Anshel Sag, analyst at Moor Insights & Strategy: I think in 10 years the smartphone will look very much like it does today. In the sense that the way we use it is still going to be very central to our daily lives. And the reason that I say that is because the form factor will really evolve. We’ve obviously landed on the candy bar design, and that will stick around for quite some time, but I do believe that the vast majority of the market will become foldable. So as the smartphone market shifts, people are going to be looking to get more utility out of that one device.

I also think we’re still more than 10 years away from replacing the smartphone with AR glasses or VR or ambient computing. So because of that, the smartphone will become the hub that connects all those devices to the internet. To keep wearables light, there will be just enough compute power, just enough connectivity in those devices, but the smartphone will really do the local AI processing. I think that’s why Apple [reportedly] pivoted away from doing a stand-alone headset right now and leaned a little bit more toward a tethered device

Do I think sales are going to reach the levels that they were in recent years? I don’t think so. The industry will continue to flow on expected capacity, but I don’t see a huge increase in growth unless at some point there’s a massive decline on a global scale. The important thing to consider is that there are opportunities in markets that are still underserved. Africa is one, where many of the phones in use are still feature phones, not full-fledged smartphones. There’s also potential in India’s 5G expansion. But I think we’re at a point where the smartphone market won’t swing drastically; it will behave a lot like the PC market, where you have years of slow growth and then sometimes economic conditions shrink sales.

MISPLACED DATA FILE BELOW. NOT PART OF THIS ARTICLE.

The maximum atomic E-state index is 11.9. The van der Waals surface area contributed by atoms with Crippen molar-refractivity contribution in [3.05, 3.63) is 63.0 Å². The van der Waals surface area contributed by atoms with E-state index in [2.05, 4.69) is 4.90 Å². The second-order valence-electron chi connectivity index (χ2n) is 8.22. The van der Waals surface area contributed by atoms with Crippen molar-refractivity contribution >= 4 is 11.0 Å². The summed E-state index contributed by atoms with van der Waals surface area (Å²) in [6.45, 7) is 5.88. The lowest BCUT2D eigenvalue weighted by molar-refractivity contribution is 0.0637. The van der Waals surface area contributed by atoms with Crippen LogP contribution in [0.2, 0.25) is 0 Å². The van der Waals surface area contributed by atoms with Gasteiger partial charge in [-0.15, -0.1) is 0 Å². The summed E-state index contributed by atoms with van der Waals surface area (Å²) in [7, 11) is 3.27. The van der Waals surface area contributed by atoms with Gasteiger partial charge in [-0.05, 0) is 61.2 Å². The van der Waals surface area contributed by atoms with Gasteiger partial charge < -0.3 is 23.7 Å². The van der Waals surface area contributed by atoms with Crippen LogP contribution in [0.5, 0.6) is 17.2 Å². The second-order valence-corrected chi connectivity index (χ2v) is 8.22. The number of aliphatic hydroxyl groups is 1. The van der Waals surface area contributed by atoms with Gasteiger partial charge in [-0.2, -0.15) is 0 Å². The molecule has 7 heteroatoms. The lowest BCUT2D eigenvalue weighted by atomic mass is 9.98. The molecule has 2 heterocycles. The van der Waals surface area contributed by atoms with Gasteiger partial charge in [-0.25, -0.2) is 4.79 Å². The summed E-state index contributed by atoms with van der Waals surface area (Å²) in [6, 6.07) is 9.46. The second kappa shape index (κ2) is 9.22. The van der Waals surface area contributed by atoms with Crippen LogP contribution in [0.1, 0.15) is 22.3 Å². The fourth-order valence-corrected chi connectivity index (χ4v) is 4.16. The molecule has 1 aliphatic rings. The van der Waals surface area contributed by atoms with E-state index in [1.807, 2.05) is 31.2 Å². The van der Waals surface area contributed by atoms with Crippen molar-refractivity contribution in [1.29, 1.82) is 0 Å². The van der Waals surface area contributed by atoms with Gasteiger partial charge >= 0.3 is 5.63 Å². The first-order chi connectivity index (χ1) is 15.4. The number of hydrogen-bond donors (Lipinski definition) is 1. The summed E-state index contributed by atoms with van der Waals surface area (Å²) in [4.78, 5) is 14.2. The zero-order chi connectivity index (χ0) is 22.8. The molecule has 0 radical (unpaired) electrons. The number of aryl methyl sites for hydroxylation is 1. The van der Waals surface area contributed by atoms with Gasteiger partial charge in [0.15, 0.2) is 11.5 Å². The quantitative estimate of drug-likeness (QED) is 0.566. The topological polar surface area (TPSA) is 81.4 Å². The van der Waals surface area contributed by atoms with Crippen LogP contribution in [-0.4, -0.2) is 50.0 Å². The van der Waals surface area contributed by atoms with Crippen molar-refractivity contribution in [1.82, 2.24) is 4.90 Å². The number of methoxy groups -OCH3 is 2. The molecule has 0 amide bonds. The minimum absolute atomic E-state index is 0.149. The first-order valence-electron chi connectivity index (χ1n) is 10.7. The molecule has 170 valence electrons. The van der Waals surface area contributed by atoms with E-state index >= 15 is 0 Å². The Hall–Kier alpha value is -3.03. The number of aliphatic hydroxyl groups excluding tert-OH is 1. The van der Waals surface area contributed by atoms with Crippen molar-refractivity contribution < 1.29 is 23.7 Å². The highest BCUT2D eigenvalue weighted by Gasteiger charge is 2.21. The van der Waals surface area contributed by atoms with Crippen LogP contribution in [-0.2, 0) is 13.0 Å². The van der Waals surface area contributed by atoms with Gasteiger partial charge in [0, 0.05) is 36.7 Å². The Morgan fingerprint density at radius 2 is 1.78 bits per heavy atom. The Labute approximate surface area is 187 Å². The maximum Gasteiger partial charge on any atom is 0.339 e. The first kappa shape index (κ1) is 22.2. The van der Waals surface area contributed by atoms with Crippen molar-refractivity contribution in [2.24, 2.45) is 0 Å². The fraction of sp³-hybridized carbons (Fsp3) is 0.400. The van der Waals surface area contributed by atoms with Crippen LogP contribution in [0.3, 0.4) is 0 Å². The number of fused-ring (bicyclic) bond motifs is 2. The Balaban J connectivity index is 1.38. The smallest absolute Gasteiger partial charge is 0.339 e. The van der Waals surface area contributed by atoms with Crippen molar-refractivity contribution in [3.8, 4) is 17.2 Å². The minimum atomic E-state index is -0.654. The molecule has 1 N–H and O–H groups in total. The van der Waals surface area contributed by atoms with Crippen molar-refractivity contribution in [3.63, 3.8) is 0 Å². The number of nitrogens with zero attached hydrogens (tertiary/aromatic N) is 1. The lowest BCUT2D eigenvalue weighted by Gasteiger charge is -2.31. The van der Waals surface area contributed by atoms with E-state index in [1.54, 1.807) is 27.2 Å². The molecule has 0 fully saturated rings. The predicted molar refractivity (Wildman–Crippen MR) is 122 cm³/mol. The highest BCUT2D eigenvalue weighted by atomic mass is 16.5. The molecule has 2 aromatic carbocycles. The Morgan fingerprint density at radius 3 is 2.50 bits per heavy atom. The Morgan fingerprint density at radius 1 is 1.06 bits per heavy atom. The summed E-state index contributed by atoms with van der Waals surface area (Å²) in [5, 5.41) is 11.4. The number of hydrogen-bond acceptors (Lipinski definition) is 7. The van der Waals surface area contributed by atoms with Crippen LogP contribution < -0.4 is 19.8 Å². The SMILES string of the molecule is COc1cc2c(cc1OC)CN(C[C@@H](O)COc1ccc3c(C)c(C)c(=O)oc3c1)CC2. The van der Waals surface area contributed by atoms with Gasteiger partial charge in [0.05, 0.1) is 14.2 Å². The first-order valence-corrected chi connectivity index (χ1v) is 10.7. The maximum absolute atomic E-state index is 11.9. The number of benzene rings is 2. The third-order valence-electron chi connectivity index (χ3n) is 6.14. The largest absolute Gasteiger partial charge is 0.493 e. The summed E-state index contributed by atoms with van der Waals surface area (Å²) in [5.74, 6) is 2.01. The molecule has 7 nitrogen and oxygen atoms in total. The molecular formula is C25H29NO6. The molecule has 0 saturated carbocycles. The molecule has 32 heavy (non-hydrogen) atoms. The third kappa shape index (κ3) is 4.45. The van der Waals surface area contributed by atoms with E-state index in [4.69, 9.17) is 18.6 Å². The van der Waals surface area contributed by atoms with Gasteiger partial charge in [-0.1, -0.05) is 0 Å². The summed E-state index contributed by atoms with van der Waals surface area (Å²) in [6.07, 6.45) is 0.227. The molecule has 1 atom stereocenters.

Kyle Wiens, cofounder and CEO of iFixit and a right-to-repair advocate: I’m certainly hopeful that the smartphone moves more toward repairability and upgradability. You probably remember Google’s Project Ara from back in the day, when there was going to be a more modular phone. They got the phone near-ready to launch, and then they killed it. So the modular phone had all this momentum, and then it stopped

I think phones will move more toward upgradable cameras, like the Fairphone has. There’s nothing extremely architecturally difficult about doing this; someone with scale would just have to decide to do it. The iPhone 14 has been totally re-architectured so that you can open both the front and the back of the phone, which doesn’t accomplish anything except to make it more repairable. And Nokia just launched a new phone at Mobile World Congress last month, and the claim is that it’s super repairable and will have repair parts and guides available on day one. So all of this is a step in the right direction.

You know, I’m actually sort of in the Luddite camp in that I use my phone as little as I possibly can. I’m using a Pixel 5A because of the headphone jack. But I keep almost no apps on my home screen. I just do very little on my phone: Audible and Twitter. And I hate to generalize me to everybody else, but I’d really rather just be out in the world than on my phone.

I also think the app stores will be broken up. I think [Apple’s] App Store monopoly will end, and part of that is the EU mandating that Apple allow alternate app stores. The US won’t, in my opinion, but that’s OK. The App Store will still have a lot of sway, but the walled garden will get broken down. And then the next thing that’s going to have to get broken up is the iMessage monopoly, particularly because of the way young kids message. I mean, sure, these are my hopes and dreams. But the alternative is the vision of what Apple wants, which is effectively what we have now